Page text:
Many managers know their companies have an employee engagement problem. They also understand that by recognizing staff members more often (and in the right way), they can mend damaged bridges. However, the difficult part comes when these professionals attempt to employ an engagement strategy that recognizes employees “the right way.” Unfortunately, many of these plans fall flat.
In previous articles we’ve published, “How to put your engagement plan into action” and “How peers help peers feel happy & appreciated at work,” we discussed detailed ways managers can implement a plan that involves both upper management and employees.
“Managers need to understand what they should keep out of their engagement plans.”
But in order to build a successful plan, managers need to understand what they should keep out of it. The best way to do this is by abandoning some widely accepted – but not necessarily true – theories about what makes employees happy, more engaged, and productive.
Here are three employee recognition myths managers need to immediately remove from their HR plans:
1. Employee recognition isn’t a big deal
There’s no better way to start than to debunk the biggest myth of all: that recognizing employees is overrated, and it’s OK to work them to the bone and move onto the next set of employees.
All too often (and trust us when we say it happens a lot) companies don’t take the time to value their workforce’s contributions. In fact, a survey commissioned by O Great One! found that just over 80 percent of Americans feel like their employers fail to recognize them enough. As well, 40 percent of these employees claimed they would work harder if their employers took the time to recognize them.
Companies that spend even a small portion of their time and budget recognizing employees will find that they’re rewarded handsomely in the form of more motivated employees who will ultimately help improve their bottom line.
2. Rely on cash rewards
People like being awarded money, but many employees actually prefer non-cash rewards if the award is substantial enough.
In an Incentive Research Foundation study of 452 people, 65 percent of respondents said they would choose a non-cash reward if “other experimental elements were optimal.”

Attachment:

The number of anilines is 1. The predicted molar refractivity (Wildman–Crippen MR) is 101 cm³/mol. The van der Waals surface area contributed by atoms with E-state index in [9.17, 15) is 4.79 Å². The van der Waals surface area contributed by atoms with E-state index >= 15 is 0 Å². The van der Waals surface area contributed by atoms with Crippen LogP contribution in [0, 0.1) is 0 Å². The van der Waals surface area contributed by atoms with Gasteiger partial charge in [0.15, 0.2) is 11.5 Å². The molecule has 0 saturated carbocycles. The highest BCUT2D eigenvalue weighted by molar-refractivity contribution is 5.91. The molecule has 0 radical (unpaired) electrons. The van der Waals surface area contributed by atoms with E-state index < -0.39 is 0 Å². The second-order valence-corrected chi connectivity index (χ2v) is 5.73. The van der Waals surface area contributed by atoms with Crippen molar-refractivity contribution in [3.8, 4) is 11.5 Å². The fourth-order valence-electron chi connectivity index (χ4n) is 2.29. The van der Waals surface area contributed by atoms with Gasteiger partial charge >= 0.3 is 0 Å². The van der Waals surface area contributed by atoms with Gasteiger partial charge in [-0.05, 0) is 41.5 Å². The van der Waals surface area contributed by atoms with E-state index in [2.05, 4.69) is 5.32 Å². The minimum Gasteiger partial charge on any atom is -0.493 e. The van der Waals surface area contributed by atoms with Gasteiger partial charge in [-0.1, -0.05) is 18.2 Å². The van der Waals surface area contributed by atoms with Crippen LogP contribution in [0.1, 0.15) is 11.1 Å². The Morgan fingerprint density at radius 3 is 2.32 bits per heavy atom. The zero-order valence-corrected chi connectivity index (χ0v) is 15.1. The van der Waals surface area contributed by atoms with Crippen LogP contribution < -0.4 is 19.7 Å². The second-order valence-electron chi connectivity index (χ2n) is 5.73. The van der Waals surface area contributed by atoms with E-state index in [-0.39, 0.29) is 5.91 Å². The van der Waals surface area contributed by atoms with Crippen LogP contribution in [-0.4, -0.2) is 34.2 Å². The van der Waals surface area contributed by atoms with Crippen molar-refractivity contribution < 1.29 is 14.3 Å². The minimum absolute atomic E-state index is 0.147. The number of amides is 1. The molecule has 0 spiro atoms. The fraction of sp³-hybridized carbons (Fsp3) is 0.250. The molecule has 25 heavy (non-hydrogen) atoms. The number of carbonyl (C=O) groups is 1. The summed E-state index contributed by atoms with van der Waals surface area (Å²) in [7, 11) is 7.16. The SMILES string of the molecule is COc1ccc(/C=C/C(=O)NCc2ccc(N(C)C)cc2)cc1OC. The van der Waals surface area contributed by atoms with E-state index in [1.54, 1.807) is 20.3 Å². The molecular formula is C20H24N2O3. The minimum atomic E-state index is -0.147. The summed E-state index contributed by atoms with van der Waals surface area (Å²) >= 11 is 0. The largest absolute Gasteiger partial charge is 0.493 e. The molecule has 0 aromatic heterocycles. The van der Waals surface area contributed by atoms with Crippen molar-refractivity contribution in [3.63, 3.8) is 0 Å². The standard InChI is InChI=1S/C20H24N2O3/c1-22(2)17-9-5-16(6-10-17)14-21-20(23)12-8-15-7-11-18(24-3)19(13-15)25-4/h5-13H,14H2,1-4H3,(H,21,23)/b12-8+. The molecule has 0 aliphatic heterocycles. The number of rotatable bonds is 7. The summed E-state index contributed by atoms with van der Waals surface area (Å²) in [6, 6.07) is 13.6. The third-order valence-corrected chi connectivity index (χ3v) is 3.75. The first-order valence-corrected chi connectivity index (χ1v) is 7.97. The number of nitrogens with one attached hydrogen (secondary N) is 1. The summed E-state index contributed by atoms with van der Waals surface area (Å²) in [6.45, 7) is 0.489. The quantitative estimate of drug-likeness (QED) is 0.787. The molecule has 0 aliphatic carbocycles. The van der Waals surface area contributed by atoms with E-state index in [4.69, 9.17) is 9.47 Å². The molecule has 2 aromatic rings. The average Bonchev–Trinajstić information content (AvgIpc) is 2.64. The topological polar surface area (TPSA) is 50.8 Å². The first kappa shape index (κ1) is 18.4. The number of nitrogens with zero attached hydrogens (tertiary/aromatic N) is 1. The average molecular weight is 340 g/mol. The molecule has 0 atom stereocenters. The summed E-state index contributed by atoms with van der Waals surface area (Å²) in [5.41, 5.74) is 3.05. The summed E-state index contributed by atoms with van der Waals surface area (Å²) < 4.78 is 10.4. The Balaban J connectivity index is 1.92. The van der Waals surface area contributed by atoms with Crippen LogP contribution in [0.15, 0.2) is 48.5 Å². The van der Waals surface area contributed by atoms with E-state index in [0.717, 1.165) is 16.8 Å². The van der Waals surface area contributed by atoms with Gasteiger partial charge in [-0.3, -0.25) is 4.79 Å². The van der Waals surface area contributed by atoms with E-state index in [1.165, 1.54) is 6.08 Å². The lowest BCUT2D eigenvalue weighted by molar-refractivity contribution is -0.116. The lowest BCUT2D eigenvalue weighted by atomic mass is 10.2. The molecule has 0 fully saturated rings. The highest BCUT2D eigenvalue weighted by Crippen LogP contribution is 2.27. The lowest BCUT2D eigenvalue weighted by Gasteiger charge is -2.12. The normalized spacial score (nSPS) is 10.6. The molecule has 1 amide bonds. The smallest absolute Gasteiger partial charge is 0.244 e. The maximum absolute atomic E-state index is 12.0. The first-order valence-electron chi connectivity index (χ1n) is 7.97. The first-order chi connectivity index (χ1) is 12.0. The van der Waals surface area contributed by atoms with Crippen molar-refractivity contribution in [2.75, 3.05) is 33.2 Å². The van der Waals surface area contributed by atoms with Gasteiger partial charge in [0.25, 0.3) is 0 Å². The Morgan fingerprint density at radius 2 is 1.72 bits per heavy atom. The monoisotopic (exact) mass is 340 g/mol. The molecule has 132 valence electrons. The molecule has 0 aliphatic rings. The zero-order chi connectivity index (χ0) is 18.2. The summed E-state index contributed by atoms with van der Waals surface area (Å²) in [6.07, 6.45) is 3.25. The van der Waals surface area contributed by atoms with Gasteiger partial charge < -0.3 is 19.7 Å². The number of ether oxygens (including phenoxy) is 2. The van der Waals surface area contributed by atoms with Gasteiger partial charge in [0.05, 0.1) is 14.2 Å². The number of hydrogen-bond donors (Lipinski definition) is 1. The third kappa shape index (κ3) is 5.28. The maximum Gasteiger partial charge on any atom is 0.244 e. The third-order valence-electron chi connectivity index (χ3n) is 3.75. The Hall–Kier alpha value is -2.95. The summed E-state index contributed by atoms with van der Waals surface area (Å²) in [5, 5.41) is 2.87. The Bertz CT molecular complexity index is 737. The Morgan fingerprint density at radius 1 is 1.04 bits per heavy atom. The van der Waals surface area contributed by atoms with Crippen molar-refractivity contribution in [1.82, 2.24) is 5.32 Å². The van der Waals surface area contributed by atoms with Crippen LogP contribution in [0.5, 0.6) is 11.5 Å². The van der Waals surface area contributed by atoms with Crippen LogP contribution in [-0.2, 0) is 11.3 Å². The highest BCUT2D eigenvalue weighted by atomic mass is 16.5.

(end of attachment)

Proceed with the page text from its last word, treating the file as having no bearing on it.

For example, the reward people wanted most was a destination vacation to network with other people, but they wanted it to be presented by executives in a public setting.“How companies reward employees greatly factors into their overall satisfaction with that reward.”
3. Presentation doesn’t matter
The Incentive Research Foundation also found in its study that how companies reward employees greatly factors into their overall satisfaction with that reward.
Sure, the reward itself still matters, but presentation is just as important. That too applies for award programs, explained Melissa Van Dyke, the IRF president.
“The study findings point to employee award programs that should be as heavily vested in the presentation and professional development as they are on the award itself,” said Van Dyke. “These programs should also be moderated for the employee’s work environment, and sensitive to an employee’s individual preferences.”
In other words, a one-size-fits-all approach typically won’t work. And that also goes for the types of rewards (and even benefits!) given to employees.
You need to think outside of the box
As we’ve described, it’s critical that companies take the time to recognize employees who perform admirably. But to do so, employers need to think outside the box. They can’t rely on preconceived, old-fashioned models of thinking that may have never been accurate in the first place. Instead, they need to focus on the types of rewards given and how they’re awarded.